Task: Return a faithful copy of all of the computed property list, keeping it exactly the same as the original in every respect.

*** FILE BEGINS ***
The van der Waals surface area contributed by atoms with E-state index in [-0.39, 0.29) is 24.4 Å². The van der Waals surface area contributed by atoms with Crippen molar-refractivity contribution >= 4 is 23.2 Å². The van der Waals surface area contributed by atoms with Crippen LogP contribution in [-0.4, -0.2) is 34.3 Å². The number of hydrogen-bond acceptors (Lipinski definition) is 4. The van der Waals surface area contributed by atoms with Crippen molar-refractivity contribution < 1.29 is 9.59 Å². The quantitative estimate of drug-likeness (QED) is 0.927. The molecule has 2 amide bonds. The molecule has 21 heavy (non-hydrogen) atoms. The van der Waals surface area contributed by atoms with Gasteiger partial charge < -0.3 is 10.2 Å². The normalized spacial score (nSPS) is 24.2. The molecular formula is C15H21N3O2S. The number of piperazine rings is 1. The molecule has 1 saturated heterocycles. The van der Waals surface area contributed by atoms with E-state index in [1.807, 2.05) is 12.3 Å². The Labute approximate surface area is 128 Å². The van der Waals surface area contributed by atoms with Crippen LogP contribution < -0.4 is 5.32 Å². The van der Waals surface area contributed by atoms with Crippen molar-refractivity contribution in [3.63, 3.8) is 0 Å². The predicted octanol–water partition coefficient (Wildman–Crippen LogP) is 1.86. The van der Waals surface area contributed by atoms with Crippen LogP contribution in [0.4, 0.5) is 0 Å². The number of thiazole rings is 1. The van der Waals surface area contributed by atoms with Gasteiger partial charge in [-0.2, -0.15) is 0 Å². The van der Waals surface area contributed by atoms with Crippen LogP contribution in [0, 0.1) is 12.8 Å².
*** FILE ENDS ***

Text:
The van der Waals surface area contributed by atoms with E-state index in [-0.39, 0.29) is 24.4 Å². The van der Waals surface area contributed by atoms with Crippen molar-refractivity contribution >= 4 is 23.2 Å². The van der Waals surface area contributed by atoms with Crippen LogP contribution in [-0.4, -0.2) is 34.3 Å². The number of hydrogen-bond acceptors (Lipinski definition) is 4. The van der Waals surface area contributed by atoms with Crippen molar-refractivity contribution < 1.29 is 9.59 Å². The quantitative estimate of drug-likeness (QED) is 0.927. The molecule has 2 amide bonds. The molecule has 21 heavy (non-hydrogen) atoms. The van der Waals surface area contributed by atoms with Gasteiger partial charge < -0.3 is 10.2 Å². The normalized spacial score (nSPS) is 24.2. The molecular formula is C15H21N3O2S. The number of piperazine rings is 1. The molecule has 1 saturated heterocycles. The van der Waals surface area contributed by atoms with E-state index in [1.807, 2.05) is 12.3 Å². The Labute approximate surface area is 128 Å². The van der Waals surface area contributed by atoms with Crippen LogP contribution < -0.4 is 5.32 Å². The van der Waals surface area contributed by atoms with Crippen molar-refractivity contribution in [3.63, 3.8) is 0 Å². The predicted octanol–water partition coefficient (Wildman–Crippen LogP) is 1.86. The van der Waals surface area contributed by atoms with Crippen LogP contribution in [0.4, 0.5) is 0 Å². The number of thiazole rings is 1. The van der Waals surface area contributed by atoms with Gasteiger partial charge in [-0.2, -0.15) is 0 Å². The van der Waals surface area contributed by atoms with Crippen LogP contribution in [0, 0.1) is 12.8 Å².